Keyboard player Martin Bullard is a highly accomplished musician who recently added to his string of successes by winning a song competition in the United States. He has consistently won awards for his composing and you can hear his work in many surprising places. Martin has penned a number of themes for TV programmes and also won a commission to compose the music for the Loch Ness Exhibition near his family home in Scotland.
Born in the south of England he came to live in West Yorkshire and it was during his time there that he joined Smokie. He met his wife Roz in Australia and the couple now live with their children in a quiet corner of rural Scotland where the beauty of the surrounding countryside reminds Roz of home.
Martin explains, "It is now 43 years since I gave my first musical performance. As a five-year old choirboy I embarked on a lifetime of music of various types. I was keen but a little shy. As I progressed rapidly through the grades I was always urged to play the fastest and mostcomplicated works, which I dutifully did to entertain others. In my first school band I was so much younger and smaller than the others with whom I played that I was difficult to detect, except that some very busy keyboard parts were emerging from somewhere in the room. Such was the music of the 70s, which formed part of my inspiration for making music in the first place. It was, however, only a small part for I had the works of Bach, Beethoven, Vivaldi, Schumann, Mozart and Grieg, amongst others, to play and perform in regular recitals. These were nerve-wracking and serious affairs, since I was entirely alone. It was all good experience when it came to performing live, but what could I do with all that classical training and practice which kept me occupied throughout my youth? The answer was easy - just adapt the classical styles into rock music and there is a fusion which provides a great balance, a big sound and an identifiable element of Smokie's music since the 1980s.
"My musical training has been a great asset to me and has provided me with the knowledge to create a wide variety of very different styles for different purposes. Music is mostly about sharing and creating moods for others to enjoy. The mood of Smokie is so simple and such fun that it is impossible not to be drawn into the happy atmosphere the band creates. Band music is about creating space for each other so we may all express ourselves and be heard yet still blend with each other.
While off the road I sometimes indulge in creating some of the other music to which I refer. With so many great sounds at my fingertips, thanks to today's technology, I can construct stirring soundtracks from my modestly proportioned studio in the heart of the Highlands. With no musical constraints and no need to work to somebody else's brief it is exhilarating being able to let the creative inspiration take me to wherever it leads at the time, whether it be inspired by Aboriginal, Latin, Eastern European or any other of the world's territories. Some of the music which I have created has been made available through the website www.worldmusic-net.com.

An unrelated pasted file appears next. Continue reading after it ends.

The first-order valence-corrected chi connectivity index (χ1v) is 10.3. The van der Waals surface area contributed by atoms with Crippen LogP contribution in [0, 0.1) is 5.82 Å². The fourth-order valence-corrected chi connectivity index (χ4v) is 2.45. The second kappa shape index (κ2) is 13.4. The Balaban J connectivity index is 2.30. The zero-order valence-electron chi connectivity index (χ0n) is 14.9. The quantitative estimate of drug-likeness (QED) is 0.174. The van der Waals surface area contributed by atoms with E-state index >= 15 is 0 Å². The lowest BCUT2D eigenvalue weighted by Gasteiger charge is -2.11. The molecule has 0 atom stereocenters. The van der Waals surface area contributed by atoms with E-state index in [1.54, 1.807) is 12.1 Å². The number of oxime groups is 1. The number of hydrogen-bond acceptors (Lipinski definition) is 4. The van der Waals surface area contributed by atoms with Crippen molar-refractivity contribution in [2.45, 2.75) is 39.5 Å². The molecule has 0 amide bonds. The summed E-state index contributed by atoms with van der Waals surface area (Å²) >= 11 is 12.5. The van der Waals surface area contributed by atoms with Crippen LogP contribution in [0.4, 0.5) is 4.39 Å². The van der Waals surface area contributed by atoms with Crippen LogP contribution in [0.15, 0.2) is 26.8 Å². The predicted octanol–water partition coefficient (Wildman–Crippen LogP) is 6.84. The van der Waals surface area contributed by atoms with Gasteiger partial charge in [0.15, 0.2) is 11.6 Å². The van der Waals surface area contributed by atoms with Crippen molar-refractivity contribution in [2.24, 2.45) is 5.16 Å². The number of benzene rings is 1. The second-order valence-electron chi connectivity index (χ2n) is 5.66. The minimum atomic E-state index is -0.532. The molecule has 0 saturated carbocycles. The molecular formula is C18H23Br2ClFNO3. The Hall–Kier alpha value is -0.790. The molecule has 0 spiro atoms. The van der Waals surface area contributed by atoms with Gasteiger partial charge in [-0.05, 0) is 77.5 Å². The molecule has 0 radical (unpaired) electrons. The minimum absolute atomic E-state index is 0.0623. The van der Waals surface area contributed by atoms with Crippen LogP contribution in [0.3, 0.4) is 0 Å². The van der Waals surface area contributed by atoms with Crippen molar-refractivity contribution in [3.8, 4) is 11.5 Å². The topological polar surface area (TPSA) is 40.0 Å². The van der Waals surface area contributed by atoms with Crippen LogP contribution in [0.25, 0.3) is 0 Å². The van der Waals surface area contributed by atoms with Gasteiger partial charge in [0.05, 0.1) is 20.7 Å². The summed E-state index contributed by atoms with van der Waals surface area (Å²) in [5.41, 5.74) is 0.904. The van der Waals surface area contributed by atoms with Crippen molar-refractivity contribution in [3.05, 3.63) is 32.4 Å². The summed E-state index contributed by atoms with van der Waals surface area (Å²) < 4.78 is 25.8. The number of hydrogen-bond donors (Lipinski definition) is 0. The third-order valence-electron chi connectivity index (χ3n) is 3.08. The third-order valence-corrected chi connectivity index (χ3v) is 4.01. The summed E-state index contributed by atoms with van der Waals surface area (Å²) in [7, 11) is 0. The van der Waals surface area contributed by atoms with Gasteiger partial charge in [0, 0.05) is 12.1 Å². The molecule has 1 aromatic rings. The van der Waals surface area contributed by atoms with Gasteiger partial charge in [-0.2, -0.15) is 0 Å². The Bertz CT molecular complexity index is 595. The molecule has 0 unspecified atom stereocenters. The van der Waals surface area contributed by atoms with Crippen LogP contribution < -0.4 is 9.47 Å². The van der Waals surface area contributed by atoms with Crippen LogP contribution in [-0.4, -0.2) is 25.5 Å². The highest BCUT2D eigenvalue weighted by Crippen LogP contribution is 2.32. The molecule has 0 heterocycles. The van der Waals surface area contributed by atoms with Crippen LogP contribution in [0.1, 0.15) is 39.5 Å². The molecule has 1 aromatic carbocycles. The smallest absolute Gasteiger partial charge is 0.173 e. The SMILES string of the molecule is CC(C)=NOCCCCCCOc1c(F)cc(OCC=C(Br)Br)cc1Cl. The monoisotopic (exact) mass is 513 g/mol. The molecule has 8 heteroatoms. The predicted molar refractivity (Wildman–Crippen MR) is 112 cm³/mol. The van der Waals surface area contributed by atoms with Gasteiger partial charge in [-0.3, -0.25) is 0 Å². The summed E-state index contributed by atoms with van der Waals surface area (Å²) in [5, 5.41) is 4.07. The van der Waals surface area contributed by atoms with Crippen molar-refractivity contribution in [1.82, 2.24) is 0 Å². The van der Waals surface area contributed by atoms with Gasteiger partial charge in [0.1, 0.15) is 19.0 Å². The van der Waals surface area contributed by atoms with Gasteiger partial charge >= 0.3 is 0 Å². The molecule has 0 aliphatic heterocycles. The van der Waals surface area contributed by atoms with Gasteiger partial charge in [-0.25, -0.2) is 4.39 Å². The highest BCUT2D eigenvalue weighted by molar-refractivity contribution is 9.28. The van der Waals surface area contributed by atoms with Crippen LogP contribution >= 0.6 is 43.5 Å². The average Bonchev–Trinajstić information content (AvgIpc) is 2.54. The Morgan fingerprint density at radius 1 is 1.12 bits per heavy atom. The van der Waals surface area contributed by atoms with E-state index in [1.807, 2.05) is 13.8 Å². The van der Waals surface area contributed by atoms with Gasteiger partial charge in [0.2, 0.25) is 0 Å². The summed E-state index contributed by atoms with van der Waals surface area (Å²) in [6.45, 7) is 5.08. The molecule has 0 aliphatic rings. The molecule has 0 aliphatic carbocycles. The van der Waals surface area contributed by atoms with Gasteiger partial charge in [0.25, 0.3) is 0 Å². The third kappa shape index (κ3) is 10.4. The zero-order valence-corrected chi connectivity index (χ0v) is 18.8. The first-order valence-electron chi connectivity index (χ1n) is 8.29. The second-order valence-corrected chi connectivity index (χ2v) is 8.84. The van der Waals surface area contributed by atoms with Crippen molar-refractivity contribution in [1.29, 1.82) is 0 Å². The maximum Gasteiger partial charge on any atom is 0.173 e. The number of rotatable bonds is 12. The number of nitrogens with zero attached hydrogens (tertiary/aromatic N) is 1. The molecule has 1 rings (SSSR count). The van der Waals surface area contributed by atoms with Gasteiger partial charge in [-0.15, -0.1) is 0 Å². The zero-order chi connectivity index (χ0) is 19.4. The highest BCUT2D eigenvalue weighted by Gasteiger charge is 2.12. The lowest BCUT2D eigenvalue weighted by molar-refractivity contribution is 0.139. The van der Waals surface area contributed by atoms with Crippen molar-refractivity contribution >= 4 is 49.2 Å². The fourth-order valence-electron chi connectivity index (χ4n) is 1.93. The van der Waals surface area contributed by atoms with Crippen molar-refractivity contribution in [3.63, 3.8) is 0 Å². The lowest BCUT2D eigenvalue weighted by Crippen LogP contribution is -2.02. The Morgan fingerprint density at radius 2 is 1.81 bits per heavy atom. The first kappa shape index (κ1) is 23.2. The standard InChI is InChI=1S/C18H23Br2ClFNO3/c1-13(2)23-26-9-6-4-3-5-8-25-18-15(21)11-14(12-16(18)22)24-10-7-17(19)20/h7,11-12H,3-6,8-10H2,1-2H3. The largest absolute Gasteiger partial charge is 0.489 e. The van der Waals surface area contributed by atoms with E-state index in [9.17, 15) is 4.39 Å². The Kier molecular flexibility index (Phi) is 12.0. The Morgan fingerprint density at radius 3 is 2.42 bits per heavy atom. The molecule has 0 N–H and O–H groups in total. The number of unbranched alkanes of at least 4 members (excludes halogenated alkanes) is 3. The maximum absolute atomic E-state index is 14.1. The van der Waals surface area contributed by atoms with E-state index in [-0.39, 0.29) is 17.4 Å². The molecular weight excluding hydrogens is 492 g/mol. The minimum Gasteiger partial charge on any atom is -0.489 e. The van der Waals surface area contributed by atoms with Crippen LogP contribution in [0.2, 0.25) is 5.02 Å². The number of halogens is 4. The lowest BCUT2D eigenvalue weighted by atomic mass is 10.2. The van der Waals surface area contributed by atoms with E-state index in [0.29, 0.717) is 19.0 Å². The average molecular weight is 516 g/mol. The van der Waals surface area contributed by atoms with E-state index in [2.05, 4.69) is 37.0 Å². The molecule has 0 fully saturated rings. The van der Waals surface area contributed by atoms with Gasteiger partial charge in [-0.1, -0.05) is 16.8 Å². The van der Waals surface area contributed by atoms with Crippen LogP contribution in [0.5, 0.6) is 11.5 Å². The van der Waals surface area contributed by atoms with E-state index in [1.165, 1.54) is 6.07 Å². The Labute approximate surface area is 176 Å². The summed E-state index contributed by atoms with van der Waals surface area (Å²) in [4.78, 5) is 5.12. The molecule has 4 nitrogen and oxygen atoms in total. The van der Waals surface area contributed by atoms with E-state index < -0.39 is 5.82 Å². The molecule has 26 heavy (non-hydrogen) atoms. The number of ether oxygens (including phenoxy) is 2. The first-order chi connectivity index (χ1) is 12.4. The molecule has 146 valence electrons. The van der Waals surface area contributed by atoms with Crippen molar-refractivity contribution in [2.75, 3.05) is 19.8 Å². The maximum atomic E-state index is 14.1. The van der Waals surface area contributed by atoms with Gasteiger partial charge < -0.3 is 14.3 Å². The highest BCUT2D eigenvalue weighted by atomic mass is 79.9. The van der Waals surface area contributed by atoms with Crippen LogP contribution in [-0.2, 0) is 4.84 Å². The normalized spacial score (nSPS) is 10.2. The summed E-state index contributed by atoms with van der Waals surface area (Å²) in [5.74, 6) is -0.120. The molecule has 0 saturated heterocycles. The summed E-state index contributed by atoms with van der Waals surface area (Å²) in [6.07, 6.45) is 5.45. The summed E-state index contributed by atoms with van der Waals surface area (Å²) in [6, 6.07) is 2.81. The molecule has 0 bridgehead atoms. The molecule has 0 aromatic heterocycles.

"But I mostly make music for pleasure. That's how I started and that's how I view the making of music even now. It is very gratifying to occasionally receive an accolade for my works, such as the awards with which I have been presented by Unisong, and yet music is still its own reward and the making of music creates a pleasure which endures.
"Just recently I was asked, by Diana Siegler in Germany, if I would agree to compose the music to her lyrics titled "Not Far Away". She works with children who are terminally ill with various cancers and her words are written from the point of view of a child who has died and gone to heaven. Such is the beauty and simplicity of these lyrics that I was fully inspired to compose the music and I asked my son, Luke, to provide the vocal. The finished product is available and I hope that Diana is able to raise the funds she needs in order to improve on facilities at the children's hospice.
"I often hear fans say that they couldn't imagine a life without Smokie. Well, I couldn't imagine a life without music and I plan to carry on making music as long as I am physically and mentally able to do so. As I write I am planning another intro for the new Smokie set, which will be performed in the autumn. This will be the twelfth intro which I have composed for the band, which seems like a magical number in Smokie's career since there are twelve peals of the bell before we "meet you at midnight".